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Solange | When I Get Home

The singer's fourth full-length is soothing, transcendent and psychedelic.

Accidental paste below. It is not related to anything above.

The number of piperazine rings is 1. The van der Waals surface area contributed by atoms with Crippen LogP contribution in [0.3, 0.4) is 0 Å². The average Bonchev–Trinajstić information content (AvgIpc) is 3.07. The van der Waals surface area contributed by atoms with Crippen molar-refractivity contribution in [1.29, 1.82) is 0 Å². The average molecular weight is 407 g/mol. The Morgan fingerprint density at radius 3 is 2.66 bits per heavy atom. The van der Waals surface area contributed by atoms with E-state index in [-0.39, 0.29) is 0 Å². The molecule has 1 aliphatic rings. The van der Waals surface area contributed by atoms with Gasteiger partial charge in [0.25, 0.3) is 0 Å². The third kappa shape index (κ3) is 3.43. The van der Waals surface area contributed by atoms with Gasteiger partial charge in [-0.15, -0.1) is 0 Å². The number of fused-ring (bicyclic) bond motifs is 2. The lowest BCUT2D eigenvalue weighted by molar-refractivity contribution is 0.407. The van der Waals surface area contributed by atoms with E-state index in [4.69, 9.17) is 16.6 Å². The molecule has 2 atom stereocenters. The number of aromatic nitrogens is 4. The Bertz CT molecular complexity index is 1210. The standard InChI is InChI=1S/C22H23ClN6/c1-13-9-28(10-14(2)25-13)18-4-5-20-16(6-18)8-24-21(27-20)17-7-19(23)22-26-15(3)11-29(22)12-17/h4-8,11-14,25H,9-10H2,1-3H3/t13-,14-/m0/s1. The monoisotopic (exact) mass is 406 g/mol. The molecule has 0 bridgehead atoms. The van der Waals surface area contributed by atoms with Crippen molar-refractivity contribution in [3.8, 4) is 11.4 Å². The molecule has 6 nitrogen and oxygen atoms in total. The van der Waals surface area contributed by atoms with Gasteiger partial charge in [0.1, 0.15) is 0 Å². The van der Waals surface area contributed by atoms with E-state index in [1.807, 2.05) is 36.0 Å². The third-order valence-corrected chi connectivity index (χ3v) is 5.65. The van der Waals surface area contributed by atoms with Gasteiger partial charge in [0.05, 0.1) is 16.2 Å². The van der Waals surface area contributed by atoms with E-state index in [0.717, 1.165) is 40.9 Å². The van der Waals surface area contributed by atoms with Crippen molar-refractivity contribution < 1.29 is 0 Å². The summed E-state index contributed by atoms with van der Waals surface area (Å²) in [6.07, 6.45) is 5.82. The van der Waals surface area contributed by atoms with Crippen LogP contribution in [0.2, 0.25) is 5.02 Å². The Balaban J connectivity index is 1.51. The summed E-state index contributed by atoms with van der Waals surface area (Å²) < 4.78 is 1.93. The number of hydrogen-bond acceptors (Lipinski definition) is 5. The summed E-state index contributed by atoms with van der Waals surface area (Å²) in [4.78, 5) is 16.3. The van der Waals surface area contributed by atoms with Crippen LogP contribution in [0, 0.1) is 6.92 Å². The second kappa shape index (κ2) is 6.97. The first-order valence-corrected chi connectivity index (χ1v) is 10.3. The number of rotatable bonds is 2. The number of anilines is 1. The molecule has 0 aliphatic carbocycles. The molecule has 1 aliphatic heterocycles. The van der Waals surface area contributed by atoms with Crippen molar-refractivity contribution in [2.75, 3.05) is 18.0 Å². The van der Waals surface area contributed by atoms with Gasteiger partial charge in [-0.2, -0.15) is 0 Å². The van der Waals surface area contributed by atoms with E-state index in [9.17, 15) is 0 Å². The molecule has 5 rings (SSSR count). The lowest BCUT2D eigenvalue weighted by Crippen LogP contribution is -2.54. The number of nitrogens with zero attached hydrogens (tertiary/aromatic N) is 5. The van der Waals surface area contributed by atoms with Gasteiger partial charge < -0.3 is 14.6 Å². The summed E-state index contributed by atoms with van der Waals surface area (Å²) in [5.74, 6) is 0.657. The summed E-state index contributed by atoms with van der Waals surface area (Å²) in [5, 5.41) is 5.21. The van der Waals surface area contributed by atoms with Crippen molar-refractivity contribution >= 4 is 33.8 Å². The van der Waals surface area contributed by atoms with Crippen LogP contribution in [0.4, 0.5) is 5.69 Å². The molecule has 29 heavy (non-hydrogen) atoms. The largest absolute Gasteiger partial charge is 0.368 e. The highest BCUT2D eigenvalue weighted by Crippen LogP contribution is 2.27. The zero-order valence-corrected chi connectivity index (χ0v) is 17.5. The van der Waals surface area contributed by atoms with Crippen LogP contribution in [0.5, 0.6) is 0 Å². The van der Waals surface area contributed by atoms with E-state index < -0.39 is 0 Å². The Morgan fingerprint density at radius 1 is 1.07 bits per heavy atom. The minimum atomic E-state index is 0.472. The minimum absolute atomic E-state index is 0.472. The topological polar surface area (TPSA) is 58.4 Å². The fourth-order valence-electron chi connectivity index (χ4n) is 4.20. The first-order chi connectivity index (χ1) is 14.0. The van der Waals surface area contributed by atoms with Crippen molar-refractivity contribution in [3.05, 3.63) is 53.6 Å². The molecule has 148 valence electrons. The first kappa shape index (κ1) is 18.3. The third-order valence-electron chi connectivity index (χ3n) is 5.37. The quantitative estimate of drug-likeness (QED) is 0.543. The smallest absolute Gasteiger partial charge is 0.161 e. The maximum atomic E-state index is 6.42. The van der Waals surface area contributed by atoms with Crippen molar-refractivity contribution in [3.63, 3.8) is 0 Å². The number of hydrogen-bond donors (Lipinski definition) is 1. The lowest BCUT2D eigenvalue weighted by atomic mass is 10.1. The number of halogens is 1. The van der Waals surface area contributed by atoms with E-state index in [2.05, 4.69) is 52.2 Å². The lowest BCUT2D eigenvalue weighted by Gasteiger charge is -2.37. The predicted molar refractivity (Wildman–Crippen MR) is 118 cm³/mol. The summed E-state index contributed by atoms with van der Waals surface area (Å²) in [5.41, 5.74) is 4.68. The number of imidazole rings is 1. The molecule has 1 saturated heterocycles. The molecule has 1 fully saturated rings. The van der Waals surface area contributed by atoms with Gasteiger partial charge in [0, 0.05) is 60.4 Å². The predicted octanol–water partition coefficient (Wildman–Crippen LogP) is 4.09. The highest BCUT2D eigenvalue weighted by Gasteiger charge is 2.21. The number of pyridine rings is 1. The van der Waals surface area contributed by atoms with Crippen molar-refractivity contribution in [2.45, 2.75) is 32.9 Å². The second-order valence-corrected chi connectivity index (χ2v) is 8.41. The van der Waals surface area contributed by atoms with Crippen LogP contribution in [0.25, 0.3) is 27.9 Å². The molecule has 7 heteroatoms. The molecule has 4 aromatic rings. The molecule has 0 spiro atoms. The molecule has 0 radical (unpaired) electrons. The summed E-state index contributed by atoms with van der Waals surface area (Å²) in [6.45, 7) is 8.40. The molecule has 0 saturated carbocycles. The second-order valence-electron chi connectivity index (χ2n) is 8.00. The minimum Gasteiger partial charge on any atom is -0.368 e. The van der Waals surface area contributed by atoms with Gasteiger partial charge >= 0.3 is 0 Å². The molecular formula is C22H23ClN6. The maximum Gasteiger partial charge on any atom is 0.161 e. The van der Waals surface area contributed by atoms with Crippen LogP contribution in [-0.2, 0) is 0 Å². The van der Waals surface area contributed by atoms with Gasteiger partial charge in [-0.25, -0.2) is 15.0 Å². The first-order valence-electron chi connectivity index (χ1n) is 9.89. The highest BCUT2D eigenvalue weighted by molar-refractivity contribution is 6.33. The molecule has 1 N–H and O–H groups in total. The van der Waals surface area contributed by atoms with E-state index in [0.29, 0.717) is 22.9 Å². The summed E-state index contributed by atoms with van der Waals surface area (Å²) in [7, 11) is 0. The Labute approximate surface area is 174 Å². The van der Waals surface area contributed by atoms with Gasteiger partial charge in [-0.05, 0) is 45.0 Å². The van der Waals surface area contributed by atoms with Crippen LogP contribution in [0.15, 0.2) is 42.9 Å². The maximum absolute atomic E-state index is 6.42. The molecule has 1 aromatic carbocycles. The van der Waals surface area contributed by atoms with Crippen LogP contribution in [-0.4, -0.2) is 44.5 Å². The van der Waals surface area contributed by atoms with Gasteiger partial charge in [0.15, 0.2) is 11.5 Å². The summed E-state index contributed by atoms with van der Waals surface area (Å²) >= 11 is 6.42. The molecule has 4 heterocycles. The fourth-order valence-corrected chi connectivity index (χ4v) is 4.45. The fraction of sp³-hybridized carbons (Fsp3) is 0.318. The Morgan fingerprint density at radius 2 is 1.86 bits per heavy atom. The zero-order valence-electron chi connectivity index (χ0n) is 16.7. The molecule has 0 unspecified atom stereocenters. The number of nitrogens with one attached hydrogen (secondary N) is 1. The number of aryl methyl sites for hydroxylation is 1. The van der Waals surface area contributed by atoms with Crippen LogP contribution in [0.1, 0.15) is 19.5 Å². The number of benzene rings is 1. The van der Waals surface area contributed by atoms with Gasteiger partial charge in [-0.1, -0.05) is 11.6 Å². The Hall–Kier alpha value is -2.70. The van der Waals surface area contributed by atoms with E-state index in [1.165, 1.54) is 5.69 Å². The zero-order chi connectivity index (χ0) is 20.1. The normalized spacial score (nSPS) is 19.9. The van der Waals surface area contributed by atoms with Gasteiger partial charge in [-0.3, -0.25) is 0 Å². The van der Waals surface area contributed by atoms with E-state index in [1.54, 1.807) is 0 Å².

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I don’t know about Solange, but I know what I do when I get home. I decompress. I get comfortable. I relax. I clear my mind. I recharge my batteries. And When I Get Home, the bewitching fourth album from Beyonce’s younger sibling and Jay-Z’s elevator assailant, makes the perfect soundtrack to all of that. Fittingly released late on Thursday night, it’s a laid-back affair apparently designed to be played over headphones while reclining with the lights off (and perhaps while indulging in your favourite intoxicant). The 19-track, 39-minute album — which includes contributions from Tyler, The Creator, Cassie, The-Dream, Gucci Mane and others — unfurls like one long mixtape, with songs and interludes running into one another. The grooves are languid and mesmerizing; the instrumentation and arrangements are artfully minimal, frequently consisting of little more than a bare-bones beat, a low-rolling bassline and a simple jazzy keyboard line that repeats for a couple of minutes. Much like Solange’s meditative vocals, which are soulfully soothing, slightly undermixed — and often repeated until they become something midway between a hypnotic spell and a mantra. Sometimes she’s just repeating a line like, “These are things I imagined.” Other times she’s weighing in on weightier issues of race, colour, exploitation and empowerment. Sometimes she’s simply vocalizing without words. Whatever the case, the overall effect is lulling, transcendent and vaguely psychedelic, settling your psyche as Solange gently guides you to a higher plane of consciousness — or at least a more pleasant dream state. Welcome home.